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By Guillaume Mascotto - March 2019
We saw significant momentum in the ESG space during 2018. Asset managers launched new or repurposed strategies ranging from those designed to integrate environmental, social and governance issues more broadly into the investment process to screening strategies that exclude so-called “vice” industries (e.g., firearms, coal mining) and overweight “good” industries (e.g., renewable energy, clean tech) in client portfolios. We also noted a variety of new investment vehicles, such as ETFs and impact-related thematic products.
Globally, asset owners have increased their focus on allocating capital toward ESG-related investments. Growing concern for stranded fossil fuel assets and water stress generated particular interest in investment solutions that address climate change risks.
Issuers have also started placing more emphasis on ESG disclosure. They have stepped up organizational transparency around ESG-related risk management practices and business ethics controls to address growing investor concerns, especially after a series of scandals resulted in adverse impacts on market valuations and credit spreads.
Notes from the ESG Desk
Focusing on quality has historically led us to companies with strong financial and ESG characteristics.
Listen to our experts Bernard Chua, CFA and Jonathan Bauman, CFA discuss how American Century approaches Environmental, Social and Governance (ESG) investing and how it's incorporated into our new ETFs.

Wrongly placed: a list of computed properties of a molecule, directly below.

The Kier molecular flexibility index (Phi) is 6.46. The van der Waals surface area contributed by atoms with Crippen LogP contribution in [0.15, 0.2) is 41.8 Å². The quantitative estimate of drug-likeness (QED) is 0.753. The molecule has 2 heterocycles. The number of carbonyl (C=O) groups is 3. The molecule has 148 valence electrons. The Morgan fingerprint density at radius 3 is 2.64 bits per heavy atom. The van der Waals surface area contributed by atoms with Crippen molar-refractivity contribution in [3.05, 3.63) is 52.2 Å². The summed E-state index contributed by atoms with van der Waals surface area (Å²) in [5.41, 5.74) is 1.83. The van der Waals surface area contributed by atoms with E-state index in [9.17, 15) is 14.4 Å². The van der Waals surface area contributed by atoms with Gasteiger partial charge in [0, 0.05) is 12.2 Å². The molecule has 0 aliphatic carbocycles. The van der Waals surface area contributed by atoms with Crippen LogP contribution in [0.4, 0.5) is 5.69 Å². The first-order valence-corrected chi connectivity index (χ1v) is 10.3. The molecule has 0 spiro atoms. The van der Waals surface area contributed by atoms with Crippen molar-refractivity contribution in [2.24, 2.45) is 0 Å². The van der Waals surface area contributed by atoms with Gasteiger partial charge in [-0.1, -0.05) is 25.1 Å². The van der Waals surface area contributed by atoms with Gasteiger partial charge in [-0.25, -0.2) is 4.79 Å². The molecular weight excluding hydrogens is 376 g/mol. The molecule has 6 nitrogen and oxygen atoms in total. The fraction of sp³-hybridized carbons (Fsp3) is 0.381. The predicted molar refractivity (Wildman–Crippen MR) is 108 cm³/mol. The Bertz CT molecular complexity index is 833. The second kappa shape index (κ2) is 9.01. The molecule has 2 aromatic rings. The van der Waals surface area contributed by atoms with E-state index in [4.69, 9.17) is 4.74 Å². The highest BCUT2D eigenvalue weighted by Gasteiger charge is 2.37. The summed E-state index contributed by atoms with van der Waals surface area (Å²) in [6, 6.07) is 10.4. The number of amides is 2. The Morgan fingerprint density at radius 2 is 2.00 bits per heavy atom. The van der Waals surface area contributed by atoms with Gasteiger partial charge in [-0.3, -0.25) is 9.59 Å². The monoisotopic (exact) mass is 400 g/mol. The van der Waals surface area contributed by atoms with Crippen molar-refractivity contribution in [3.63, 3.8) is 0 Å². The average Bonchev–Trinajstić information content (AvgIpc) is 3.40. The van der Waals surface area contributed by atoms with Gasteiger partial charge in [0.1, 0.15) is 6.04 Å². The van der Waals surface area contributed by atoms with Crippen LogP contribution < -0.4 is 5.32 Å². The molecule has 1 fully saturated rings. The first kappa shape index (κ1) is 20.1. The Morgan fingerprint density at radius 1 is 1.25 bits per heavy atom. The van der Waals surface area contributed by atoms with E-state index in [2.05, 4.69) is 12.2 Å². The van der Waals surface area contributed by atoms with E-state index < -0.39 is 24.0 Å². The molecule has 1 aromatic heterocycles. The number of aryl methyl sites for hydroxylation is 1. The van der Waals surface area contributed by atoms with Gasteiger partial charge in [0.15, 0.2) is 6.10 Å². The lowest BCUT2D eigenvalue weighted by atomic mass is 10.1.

Learn how addressing certain trends may not only help mitigate downside ESG-related risk and increase the possibility of upside potential, but also help managers adapt to the prevailing shift in mindset toward sustainable investing.
We discuss carbon emissions exposure at the sector and industry levels by considering electricity usage by data centers, a large and growing segment of the information technology sector.
A strategy or emphasis on environmental, social and governance factors ("ESG") may limit the investment opportunities available to a portfolio. Therefore, the portfolio may underperform or perform differently than other portfolios that do not have an ESG investment focus. A portfolio's ESG investment focus may also result in the portfolio investing in securities or industry sectors that perform differently or maintain a different risk profile than the market generally or compared to underlying holdings that are not screened for ESG standards.
Investment return and principal value of security investments will fluctuate. The value at the time of redemption may be more or less than the original cost. Past performance is no guarantee of future results.
The opinions expressed are those of American Century Investments (or the portfolio manager) and are no guarantee of the future performance of any American Century Investments' portfolio. This material has been prepared for educational purposes only. It is not intended to provide, and should not be relied upon for, investment, accounting, legal or tax advice.